“Everything is a story” is the motto of Bo Storm, Danish ranger and certified Nature Interpreter. In our Nature Interpretation Training, he and his colleagues taught 15 rangers from 9 countries how important a good story is for their work. For three days it was all about storytelling techniques. The goal: involve people and make them support conservation in a way that no prohibition sign or purely fact-based argumentation can achieve. Now join us on a journey to Northern Denmark.
Startled giggles come from the group when Simon Christiansen puts the robin upside down into a cup. “17.6 grams, 4 of which are fat,” he reads from the scales and contently holds the little bird head up again in his hand: “With the fat reserve, it will surely continue its flight south today.” Simon is nature interpreter and warden at the bird station of Skagen Odde reserve on the northern tip of Denmark. There, where the North Sea and the Baltic Sea meet, a lot of migratory birds are already on the move at around zero degrees when 15 rangers from eight European countries and Israel visit at the end of March.
They are participants in our Nature Interpretation Training, hosted by the rangers of naturvejleder.dk. For three days, the group is travelling in the region of Frederikshavn to learn from their Danish colleagues how to teach people about nature. “It’s all about telling stories,” says training leader Bo Storm. “Because everyone likes to hear good stories” – unlike bans or lectures about the disastrous state of nature, as every ranger has probably experienced. Those who are touched by a good story want to contribute to its positive outcome and support the heroes of the story. These can be robins, but just as well dunes, trees or all other species and habitats. But how does it work: telling good stories?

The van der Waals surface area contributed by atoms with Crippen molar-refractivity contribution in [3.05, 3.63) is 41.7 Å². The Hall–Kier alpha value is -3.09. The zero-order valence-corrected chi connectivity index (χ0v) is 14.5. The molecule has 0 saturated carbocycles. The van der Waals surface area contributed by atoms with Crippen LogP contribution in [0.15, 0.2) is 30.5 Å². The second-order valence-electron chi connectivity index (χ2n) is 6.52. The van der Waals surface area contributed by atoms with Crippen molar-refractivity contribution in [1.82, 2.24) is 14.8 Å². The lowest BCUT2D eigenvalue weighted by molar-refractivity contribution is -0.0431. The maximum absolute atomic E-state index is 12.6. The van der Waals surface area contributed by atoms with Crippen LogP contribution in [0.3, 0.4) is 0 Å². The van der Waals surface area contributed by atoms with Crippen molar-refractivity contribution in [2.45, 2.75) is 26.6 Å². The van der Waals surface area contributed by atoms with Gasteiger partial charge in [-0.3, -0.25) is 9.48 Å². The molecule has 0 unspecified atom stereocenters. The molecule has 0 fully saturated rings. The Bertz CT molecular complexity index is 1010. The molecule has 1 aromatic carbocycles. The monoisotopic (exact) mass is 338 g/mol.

Up to 9,000 birds pass through the ringing station with their stories every year
Simon blows aside the fluff on the robin’s belly. The skin underneath is almost transparent, the yellow fat clearly visible, as are the dark outlines of the liver. While he is ringing this specimen with information on where it was found, elsewhere in the bird station migratory birds from all over the world are coming into the net. “Today we’ve had birds with us that have been ringed in Iceland or even China.” Many have to replenish their fat reserves for the onward flight before setting off on a tedious journey affected by human light sources. “The birds are attracted to brightly lit cities,” explains Nature Interpreter. This means detours that can melt fat reserves faster. Sometimes death by exhaustion comes faster than the destination.
The robin, the chaffinch and the blackbird in the hands of Simon and the volunteers, students from England, Israel and Germany, are probably scared to death at this moment, too. “But such small birds forget again very quickly, unlike ravens. They have too good a memory, but they are also too clever to get into our net,” says the ranger and releases the bird with a wave of his hand. So it is rather the small birds whose ringing not only interprets flight routes, but whose stomach contents and plumage also provide information about plastic pollution in their path. The rangers and their helpers at the Skage Odde bird station ring between 6,000 and 9,000 birds a year. At least as many stories pass through their hands.
NATURE INTERPRETATION EXERCISES FOR PRACTICE
Want to apply the storytelling technique in your protected area?
Here are a few of the exercises that you can practise with colleagues or visitors.
The art of storytelling: full immersion in their heroes